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The Huntington News

The independent student newspaper of Northeastern University

The Huntington News

The independent student newspaper of Northeastern University

The Huntington News



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‘There’s a beauty in the resilience of being a woman in STEM’: How Northeastern women STEM majors persevere in a male-dominated field

Emma Liu

Historically, the number of students who apply and are admitted to Northeastern University has been relatively equal across genders. In fact, women tend to be slightly overrepresented in the student body, as has been the case for the 2023-24 academic year. 

Yet, science, technology, engineering and math, or STEM, majors continue to be male-dominated nationwide, including at Northeastern. As the visualizations show, more males than females have been awarded STEM degrees/certificates from 2021 to 2022 across schools in the United States, both by race and overall. 

Despite a lack of published statistics from the university about how many STEM degrees are awarded to women in comparison to men, students in the discipline say they still find themselves in male-dominated classes. 

“I would say all my [computer science] classes have been pretty male-dominated … it’s kinda intimidating in the sense that most of the people who are able to answer professor’s questions or tell me the homework is easy are men,” said Emily Xu, a third-year computer science and behavioral neuroscience combined major.

Xu’s sentiments are shared among her other female peers as well. 

“Most of them didn’t come from a [computer science] background but wanted to try it out and it’s been really rough for them,” Xu said.

However, third-year data science and psychology combined major Lesrene Browne is optimistic about the ongoing changes in the STEM field’s accommodation of women.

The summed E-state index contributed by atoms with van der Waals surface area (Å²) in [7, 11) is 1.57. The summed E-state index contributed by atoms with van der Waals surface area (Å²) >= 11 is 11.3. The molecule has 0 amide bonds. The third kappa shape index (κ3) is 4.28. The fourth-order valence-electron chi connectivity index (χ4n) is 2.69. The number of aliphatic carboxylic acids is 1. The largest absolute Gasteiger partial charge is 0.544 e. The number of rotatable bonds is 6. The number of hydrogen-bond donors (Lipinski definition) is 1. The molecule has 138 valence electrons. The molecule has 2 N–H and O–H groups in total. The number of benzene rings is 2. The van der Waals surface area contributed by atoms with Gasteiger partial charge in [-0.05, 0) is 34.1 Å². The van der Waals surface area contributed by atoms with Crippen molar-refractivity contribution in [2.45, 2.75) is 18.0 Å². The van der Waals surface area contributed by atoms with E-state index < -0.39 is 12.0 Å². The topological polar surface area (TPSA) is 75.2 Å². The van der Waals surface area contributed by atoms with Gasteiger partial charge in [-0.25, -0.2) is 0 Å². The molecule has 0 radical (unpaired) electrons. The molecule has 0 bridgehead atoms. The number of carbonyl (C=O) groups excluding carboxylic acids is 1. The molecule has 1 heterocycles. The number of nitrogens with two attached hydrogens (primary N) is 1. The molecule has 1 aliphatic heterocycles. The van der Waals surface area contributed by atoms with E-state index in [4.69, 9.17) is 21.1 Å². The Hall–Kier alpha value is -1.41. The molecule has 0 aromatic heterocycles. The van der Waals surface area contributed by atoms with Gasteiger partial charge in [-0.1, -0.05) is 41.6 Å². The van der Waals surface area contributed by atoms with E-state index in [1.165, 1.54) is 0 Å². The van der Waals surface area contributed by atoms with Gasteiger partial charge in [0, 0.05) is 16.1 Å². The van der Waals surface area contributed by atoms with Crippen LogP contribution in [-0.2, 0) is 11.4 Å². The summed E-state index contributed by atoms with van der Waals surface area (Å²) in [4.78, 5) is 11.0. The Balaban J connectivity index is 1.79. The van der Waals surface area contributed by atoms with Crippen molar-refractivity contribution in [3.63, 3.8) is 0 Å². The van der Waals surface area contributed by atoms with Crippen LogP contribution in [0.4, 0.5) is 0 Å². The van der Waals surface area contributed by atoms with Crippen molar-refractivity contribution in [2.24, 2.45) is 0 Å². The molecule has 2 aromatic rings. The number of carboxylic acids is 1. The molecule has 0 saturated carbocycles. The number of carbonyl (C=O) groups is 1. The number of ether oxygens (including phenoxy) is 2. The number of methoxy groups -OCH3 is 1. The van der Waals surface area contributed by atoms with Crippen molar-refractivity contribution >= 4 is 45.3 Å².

“There’s a lot more women in technical roles and it’s less taboo, or maybe disdained,” Browne said, mentioning her participation in programs throughout her formative years that encouraged women to go into STEM fields. “There’s a bigger community and girls are encouraged to join that community from a young age. I was a part of that revolution … which partially led me to be a [data science] and psychology major now.”

At Northeastern, the number of women admitted to the College of Engineering in fall 2022 exceeded that of men for the first time ever. Furthermore, the university has taken its own steps to encourage a more equal gender distribution in the field. The university founded the Women in Engineering Program to provide women with resources to help them feel more confident and successful. National Greek organizations such as Omega Phi Beta, which has a chapter at Northeastern, aim to support women, especially those of color, facing educational, economic, social and political marginalization. 

Still, Browne admits to feeling tension in her classes due to her gender. 

“I am not naive,” Browne said. “When someone questions my ability or competency after I express interest in traditionally ‘girly’ things, or when I feel boxed out during a group discussion because the guys are speaking, or when I can’t quite tell if my classmate actually wants my help with homework or is just hitting on me, I can still feel the burden of being in this field and a woman.”

Joan Williams, a distinguished professor of law at the University of California College of the Law, San Francisco, implemented a study involving in-depth interviews with 60 female scientists and surveys from 557 female scientists to better understand this phenomenon. 

Williams’ study found that many women reported having to prove themselves constantly. Even when they did, people discredited their stress while remaining skeptical about their expertise.

Third-year cell and molecular biology major Sonia Kulkarni said this phenomenon makes “being a woman in STEM a somewhat challenging experience.”